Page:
Monday, January 19, 2015

Review of All The Light We Cannot See by Anthony Doerr

It has been hard to pick up a new book since I finished All The Light We Cannot See by Anthony Doerr. It’s the kind of book that lingers, in a terrific way. The novel is both immensely readable AND provocative. The questions it poses are really compelling, but the questions don't step in the way of the storytelling.

I think that this is one of those experiences that is best discovered by the reader, so I won’t get into a big plot summary here. There’s a young German orphan who is being groomed to be a soldier in World War II.  And there’s a blind French girl in Paris who flees the German invasion with her father. You know that the two are going to connect at some point.

When I first started this novel, I thought it was going to be too precious. It has a bit of a fairy tale feel, and I was suspicious. But this is a book that is exploring humanity and war (and humanity in war), and the author’s skill is making the atrocities in the story both horrifying and quiet. There are no extra words, no extraneous graphic images. Yet I found the tiny moments of terror and loss to be breathtaking.

These are the questions the story makes me consider:

If going against your moral code will save you, will you do it?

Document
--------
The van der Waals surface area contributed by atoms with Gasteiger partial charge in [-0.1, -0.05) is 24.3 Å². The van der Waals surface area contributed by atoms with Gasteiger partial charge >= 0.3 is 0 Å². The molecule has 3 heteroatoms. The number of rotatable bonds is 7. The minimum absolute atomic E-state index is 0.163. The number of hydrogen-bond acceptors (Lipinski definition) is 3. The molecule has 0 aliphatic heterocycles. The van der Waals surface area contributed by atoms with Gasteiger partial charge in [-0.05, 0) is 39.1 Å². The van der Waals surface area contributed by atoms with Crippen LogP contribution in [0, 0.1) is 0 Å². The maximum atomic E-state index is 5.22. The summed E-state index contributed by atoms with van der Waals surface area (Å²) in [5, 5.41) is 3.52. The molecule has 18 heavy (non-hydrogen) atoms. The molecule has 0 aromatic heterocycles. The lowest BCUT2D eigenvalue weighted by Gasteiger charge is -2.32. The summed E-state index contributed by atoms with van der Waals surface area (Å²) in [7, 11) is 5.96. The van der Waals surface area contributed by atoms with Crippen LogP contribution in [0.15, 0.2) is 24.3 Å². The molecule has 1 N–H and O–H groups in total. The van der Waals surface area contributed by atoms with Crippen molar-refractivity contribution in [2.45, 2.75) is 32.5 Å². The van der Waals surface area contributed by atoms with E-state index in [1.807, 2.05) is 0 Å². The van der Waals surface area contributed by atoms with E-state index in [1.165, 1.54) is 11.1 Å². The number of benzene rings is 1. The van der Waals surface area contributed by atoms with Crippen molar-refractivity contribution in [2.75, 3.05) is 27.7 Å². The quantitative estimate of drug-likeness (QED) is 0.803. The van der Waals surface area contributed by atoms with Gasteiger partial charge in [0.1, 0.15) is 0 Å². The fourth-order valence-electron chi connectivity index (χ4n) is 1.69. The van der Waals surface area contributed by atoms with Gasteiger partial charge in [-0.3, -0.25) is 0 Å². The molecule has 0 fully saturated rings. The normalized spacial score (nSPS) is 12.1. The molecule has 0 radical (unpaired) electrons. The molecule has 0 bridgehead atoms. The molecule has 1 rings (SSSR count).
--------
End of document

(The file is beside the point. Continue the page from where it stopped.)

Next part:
If you know that sticking with your moral code will kill you, will you do it?

If you know that your own ambition will put those you love in danger, will you take on that risk?

If you negate your own ambition to prevent putting your loved ones in danger, what are the consequences?

Do we push for technological innovation when the same technologies can be used for good as for harm?

I do have one quibble with the book.  For a story that offers so many complex characters, why is the blind girl the only main character that seems simply “pure” or “good?” While her decisions are central to the plot development, she doesn’t wrestle with moral dilemmas in the same way that others do. I wonder whether her disability is part of the issue, if both writers and readers struggle with a more complicated portrayal of disability.

If you’d like to read an interview with the author, here’s my favorite.

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